Best of both worlds: economical, yet delicious pierogi

Traditionally a staple of Polish peasants – that climbed the social ladder and popularity charts to become the country’s national food – pierogi do not call for ostentatious ingredients for obvious reasons. Meaning, the potatoes, mushrooms, onions and cheese for my ruskie pierogi filling came from the local grocer, didn’t burn a hole in my pocket and will deliver on taste.

Making pierogi involves three broad steps. Step one is preparing the dough and the filling; step two involves rolling the dough into sheets, cutting out dumpling wrappers and stuffing them; and finally step three takes us to cooking the dumplings by boiling them in water, baking and/or sautéing in butter. Though traditionally pierogi dough is prepared by mixing just flour and warm water, I am adding an egg and sour cream, to make it lighter and flavourful. You can also sneak some of your mashed potato filling into the dough for extra softness.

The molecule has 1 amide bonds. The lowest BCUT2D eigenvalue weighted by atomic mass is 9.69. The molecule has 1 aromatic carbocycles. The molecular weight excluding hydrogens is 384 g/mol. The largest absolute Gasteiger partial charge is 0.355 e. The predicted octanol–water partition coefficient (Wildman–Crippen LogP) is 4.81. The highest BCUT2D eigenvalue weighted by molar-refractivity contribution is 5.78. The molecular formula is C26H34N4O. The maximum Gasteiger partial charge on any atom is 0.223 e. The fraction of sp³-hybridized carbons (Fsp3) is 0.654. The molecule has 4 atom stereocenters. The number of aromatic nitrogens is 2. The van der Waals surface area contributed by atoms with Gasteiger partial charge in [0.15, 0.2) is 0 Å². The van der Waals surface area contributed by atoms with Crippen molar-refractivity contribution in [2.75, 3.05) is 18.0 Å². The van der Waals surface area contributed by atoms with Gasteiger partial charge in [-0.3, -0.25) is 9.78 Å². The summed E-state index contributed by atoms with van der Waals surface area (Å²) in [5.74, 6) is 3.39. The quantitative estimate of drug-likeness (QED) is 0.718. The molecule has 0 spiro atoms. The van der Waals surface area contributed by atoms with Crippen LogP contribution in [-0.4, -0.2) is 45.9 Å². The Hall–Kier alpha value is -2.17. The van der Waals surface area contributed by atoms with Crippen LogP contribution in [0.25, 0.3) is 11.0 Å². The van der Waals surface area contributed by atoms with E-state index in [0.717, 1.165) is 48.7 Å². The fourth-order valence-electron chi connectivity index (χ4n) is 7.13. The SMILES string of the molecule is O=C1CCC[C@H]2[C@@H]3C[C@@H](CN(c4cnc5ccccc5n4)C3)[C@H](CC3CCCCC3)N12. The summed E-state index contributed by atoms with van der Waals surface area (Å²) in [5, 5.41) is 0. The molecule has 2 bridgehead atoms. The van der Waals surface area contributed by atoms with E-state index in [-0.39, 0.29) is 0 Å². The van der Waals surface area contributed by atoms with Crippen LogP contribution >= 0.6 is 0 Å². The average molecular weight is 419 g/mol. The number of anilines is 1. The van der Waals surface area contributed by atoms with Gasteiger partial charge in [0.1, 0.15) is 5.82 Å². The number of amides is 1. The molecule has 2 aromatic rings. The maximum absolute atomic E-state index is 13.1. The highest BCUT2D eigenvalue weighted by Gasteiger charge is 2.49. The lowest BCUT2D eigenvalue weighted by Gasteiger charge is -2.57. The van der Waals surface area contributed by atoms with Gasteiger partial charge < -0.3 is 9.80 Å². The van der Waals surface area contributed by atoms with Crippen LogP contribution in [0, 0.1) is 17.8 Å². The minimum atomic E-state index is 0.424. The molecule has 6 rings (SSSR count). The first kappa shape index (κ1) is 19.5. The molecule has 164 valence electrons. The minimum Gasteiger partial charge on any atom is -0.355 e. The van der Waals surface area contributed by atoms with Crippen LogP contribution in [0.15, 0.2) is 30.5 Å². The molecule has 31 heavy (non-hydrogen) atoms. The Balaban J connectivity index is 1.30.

Some cooks knead the dough with milk instead of water, while Lithuanian housewives bank on a secret ingredient for their savoury pierogi i.e onion juice. If you’re up for orange, green or pink pierogi, just replace some of the water with carrot, spinach or beetroot juice.

My dough is kneaded and will rest in the fridge, while I fold the cheese into my mashed potato filling. Freezing the dough will help me roll the sheets really thin and if you own a heavy rolling pin, the job gets even easier.

After you roll the dough into a thin sheet, try to cut out as many circles (with a cookie cutter or a drinking glass in my case), as possible to minimize rolling the scrap dough time and again as it gets tougher. Just as the pierogi skin needs to be soft and malleable, the filling needs to be firm, so when the dough is sealed around it, it doesn’t collapse. For potato-based fillings, I choose potatoes that have as little water in them as possible such as Russets.

I have my last six pierogi in a pot of boiling water, and the rest browning nicely in butter. A blob of sour cream with a sprig of dill on top waits by the side of the plate. The sun hasn’t climbed too high; a perfect shot might just make the day.

Pierogi with Potato, Cheese and Onion filling Recipe

“Ruskie pierogi” translates to “Ruthenian” pierogi in English. They are not Russian, as per a common misconception. Russian dumplings are called “pelmeni” and they only come with savoury fillings, that aren’t precooked. Ruskie pierogi originates from a pre-war region of Poland called Red Ruthenia, a part of which is within the territory of Ukraine today.